How does a family stay safe and sane in the face of so many screens vying for our attention? Finding a balance with technology is key.
Many of us use computers in order to complete our jobs and even as a medium for education. While the inherent value of media is almost a necessity for many families, how do we balance the necessary and entertainment sides of media to have a healthy lifestyle? My children, ages 3 and 7, want to use the iPad and watch TV, so I’ve learned how to have age-appropriate conversations with them. Here are tips for parents and children:
3 Ways to Balance Technology in Your Family
1) Set Guidelines
Sometimes, setting time limits can have gray areas because the use of a screen is necessary to complete schoolwork or other tasks. But being aware of the time spent on the screen will help lead a discussion about how much time your family spends on the screen versus other activities. Discuss general guidelines and start to track how much time family members spend on media of any kind. Everyone might be surprised at the results! Have a family discussion about how your family values its time, and how replacing 1 hour of screen time with another activity could be beneficial. Tie this discussion into larger goals and values your family sets.
The key is that your family’s time is balanced by doing a variety of activities. Experts recommend 1-2 hours of screen time a day for children and teens (Source). Keep this in mind as you create your guidelines. In addition, be sure that the time they do spend is high quality and focused on a task or educational goal.
2) See the Screen
No matter what the age of the child, be aware of how they use the screen. Set limits on where your child can use their screen as it is age appropriate. Use of the screen in open family areas is the safest and lets you know how your children are using the device. In addition, spend time right next to your child enjoying the apps they enjoy, and ask questions about what they are doing. My son often asks me, “Mommy, can we sit and cuddle and use the iPad?” What I think he is really saying is: “Will you be with me and enter my world?” I often learn about how he thinks, solves problems, what makes him laugh, and how he is successful. As a parent it is fun to try the games my children enjoy, and puts me in their shoes. Often, I am not as successful as they are, and I think that showing that I struggle to complete the game shows how we are all different and have different strengths and weaknesses.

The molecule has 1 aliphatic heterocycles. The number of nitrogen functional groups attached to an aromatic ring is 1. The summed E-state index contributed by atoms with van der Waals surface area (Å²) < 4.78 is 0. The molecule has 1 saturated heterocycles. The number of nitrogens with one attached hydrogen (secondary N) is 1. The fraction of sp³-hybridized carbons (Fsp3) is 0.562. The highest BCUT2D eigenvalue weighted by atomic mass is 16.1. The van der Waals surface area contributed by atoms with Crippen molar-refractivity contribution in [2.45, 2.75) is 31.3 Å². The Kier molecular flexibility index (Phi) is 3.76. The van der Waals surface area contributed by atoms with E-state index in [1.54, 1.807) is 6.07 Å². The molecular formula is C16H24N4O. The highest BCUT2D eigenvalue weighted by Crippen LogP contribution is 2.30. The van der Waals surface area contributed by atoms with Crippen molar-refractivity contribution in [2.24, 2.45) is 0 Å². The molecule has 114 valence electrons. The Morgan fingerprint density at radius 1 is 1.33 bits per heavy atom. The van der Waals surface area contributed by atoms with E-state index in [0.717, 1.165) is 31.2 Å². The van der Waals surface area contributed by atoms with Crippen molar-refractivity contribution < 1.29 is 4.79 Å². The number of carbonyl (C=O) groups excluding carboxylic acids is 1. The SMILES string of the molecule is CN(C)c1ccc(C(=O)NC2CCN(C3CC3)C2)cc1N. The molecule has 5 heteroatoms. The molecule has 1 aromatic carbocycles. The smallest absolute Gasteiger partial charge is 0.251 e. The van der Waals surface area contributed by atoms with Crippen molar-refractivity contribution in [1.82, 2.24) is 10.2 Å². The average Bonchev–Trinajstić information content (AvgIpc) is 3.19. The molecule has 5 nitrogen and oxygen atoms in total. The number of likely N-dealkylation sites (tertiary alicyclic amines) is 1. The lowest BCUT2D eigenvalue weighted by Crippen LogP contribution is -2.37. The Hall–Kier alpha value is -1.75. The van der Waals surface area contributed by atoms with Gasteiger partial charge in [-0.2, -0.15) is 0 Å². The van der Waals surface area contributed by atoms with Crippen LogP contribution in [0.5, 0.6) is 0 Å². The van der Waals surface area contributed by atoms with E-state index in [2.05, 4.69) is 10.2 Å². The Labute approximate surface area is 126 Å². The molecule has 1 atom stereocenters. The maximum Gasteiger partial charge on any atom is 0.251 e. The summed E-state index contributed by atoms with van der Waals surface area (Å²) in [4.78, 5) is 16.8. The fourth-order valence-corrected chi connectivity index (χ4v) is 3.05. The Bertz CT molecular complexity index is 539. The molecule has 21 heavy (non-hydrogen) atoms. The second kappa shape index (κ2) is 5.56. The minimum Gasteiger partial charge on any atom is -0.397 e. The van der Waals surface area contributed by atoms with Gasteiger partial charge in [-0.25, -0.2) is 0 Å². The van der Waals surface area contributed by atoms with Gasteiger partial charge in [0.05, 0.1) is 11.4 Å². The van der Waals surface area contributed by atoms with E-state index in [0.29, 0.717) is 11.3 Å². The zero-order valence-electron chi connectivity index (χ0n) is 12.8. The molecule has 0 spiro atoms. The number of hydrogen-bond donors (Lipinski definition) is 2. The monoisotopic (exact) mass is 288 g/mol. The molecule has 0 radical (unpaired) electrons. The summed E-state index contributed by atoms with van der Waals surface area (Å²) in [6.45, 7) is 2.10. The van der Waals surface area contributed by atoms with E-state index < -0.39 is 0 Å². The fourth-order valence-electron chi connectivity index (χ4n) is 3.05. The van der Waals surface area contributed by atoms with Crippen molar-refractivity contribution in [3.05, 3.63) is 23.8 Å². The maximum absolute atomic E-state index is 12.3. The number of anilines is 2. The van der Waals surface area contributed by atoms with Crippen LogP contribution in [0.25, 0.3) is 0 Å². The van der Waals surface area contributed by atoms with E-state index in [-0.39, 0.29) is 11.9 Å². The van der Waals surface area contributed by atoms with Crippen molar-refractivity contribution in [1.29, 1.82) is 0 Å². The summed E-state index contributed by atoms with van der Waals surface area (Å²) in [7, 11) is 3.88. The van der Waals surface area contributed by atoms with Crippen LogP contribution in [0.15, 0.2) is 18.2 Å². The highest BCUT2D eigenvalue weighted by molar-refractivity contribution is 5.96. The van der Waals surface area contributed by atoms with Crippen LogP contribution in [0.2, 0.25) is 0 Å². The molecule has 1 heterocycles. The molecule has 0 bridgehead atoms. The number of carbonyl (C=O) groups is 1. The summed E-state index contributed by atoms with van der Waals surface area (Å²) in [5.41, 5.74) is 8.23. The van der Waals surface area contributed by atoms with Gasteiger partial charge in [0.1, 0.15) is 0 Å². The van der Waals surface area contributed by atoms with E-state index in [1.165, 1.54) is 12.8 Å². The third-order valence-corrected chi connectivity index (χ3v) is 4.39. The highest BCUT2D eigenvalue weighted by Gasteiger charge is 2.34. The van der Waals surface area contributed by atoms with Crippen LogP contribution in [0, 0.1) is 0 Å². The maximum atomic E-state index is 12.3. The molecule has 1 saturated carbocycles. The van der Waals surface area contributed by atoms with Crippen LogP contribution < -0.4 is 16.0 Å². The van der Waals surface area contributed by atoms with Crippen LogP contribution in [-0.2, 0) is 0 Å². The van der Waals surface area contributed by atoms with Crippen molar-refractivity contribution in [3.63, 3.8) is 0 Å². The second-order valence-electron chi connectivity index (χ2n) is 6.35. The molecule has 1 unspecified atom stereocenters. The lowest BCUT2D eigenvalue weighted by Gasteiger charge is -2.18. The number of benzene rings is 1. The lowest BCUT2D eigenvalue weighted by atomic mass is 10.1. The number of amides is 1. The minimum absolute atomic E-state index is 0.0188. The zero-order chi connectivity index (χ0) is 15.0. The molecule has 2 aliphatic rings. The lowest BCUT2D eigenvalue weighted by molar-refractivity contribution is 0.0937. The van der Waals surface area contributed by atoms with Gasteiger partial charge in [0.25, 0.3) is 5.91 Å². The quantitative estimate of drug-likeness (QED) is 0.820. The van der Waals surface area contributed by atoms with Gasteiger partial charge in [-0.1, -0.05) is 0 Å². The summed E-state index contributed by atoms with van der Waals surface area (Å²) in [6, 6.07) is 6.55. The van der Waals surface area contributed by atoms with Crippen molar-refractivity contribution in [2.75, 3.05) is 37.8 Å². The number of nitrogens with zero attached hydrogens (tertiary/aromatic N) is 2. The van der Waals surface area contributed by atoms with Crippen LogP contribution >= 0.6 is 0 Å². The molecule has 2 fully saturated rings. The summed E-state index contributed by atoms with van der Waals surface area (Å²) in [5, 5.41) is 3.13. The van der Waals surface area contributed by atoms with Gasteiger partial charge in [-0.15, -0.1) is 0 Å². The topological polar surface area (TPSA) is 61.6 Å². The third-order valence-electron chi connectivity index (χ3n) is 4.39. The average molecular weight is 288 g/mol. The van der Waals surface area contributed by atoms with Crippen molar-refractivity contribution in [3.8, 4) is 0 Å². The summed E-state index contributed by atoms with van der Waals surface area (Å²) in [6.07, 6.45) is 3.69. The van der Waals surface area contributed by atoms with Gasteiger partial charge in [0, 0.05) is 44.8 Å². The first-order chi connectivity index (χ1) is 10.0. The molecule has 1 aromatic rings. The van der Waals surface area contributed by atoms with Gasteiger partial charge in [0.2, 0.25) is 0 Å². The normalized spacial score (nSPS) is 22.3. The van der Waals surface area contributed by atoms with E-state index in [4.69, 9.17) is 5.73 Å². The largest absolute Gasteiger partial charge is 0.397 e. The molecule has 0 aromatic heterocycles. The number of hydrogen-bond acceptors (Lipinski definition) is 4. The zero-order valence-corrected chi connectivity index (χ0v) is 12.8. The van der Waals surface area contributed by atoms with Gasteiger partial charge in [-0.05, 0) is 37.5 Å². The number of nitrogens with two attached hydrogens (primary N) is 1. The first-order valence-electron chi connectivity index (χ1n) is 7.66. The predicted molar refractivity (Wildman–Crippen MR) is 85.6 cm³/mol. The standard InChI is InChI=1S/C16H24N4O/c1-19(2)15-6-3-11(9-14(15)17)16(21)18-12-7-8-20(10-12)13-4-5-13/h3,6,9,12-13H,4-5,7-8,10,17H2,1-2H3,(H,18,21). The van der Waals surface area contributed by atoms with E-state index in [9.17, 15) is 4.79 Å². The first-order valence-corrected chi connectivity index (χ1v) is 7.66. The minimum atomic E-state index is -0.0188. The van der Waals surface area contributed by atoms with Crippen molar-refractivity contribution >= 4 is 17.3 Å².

3) Set a Good Example
If your family decides that the dinner table is not a place to use a screen, then make sure everyone follows the rule, adults and children alike. Establish a code word or fun saying to keep everyone on task so children can hold adults accountable as well. It’s okay to show the struggle adults go through in finding the elusive balance. Technology does have a strong allure and children will value your honesty about its use. Be intentional about setting aside time for family activities in which it’s clear that no one is using media of any type. A family bonfire, hikes in the woods, creating art together or attending a concert….shared experiences help your family connect and make memories.
Finally, consider a family conversation about all of the topics above. Write your own Family Media Agreement or use ideas from Common Sense Media’s examples in order to establish your family’s expectations and beliefs before you are in the moment with your kids where ending their screen time makes them unhappy and may feel unfair. My children, young though they are, understand that there are limits to the amount of time they can spend watching TV, or using the iPad. Once Hudson reached the age of five, he was able to approximately understand the concept of a half-hour versus a one-hour television show. He knew he only got so many of those a day, so he was able to start to prioritize how he wanted to spend his screen time. This led to a more mature conversation about decisions about how we spend our time and how to make appropriate choices about the use of time. My daughter Eliza who is three, basically understands that she cannot spend long periods of time in front of the TV or iPad. This is the beginning stages of awareness and having conversations about screen time. Tackling these concepts prior to the moment will make for a healthy, balanced lifestyle for everyone.
This article was originally published in Family Magazine, 2015, Issue 3.
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